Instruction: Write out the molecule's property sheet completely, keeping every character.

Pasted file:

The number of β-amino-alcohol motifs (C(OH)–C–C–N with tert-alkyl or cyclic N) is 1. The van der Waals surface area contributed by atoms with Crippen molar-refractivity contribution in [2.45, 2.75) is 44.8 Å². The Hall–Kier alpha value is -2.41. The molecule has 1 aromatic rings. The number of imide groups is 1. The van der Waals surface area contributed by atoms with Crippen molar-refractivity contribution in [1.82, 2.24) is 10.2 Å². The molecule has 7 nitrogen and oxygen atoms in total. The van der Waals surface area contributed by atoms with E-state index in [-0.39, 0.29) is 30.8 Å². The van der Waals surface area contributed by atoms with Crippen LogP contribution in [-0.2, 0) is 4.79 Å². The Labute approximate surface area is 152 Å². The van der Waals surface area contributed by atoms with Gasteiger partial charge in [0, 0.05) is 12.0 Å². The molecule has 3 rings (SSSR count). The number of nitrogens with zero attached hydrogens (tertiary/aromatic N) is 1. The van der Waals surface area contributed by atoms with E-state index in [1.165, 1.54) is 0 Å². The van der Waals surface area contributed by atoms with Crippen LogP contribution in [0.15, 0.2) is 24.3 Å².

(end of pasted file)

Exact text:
The number of β-amino-alcohol motifs (C(OH)–C–C–N with tert-alkyl or cyclic N) is 1. The van der Waals surface area contributed by atoms with Crippen molar-refractivity contribution in [2.45, 2.75) is 44.8 Å². The Hall–Kier alpha value is -2.41. The molecule has 1 aromatic rings. The number of imide groups is 1. The van der Waals surface area contributed by atoms with Crippen molar-refractivity contribution in [1.82, 2.24) is 10.2 Å². The molecule has 7 nitrogen and oxygen atoms in total. The van der Waals surface area contributed by atoms with E-state index in [-0.39, 0.29) is 30.8 Å². The van der Waals surface area contributed by atoms with Crippen LogP contribution in [-0.2, 0) is 4.79 Å². The Labute approximate surface area is 152 Å². The van der Waals surface area contributed by atoms with Gasteiger partial charge in [0, 0.05) is 12.0 Å². The molecule has 3 rings (SSSR count). The number of nitrogens with zero attached hydrogens (tertiary/aromatic N) is 1. The van der Waals surface area contributed by atoms with E-state index in [1.165, 1.54) is 0 Å². The van der Waals surface area contributed by atoms with Crippen LogP contribution in [0.15, 0.2) is 24.3 Å².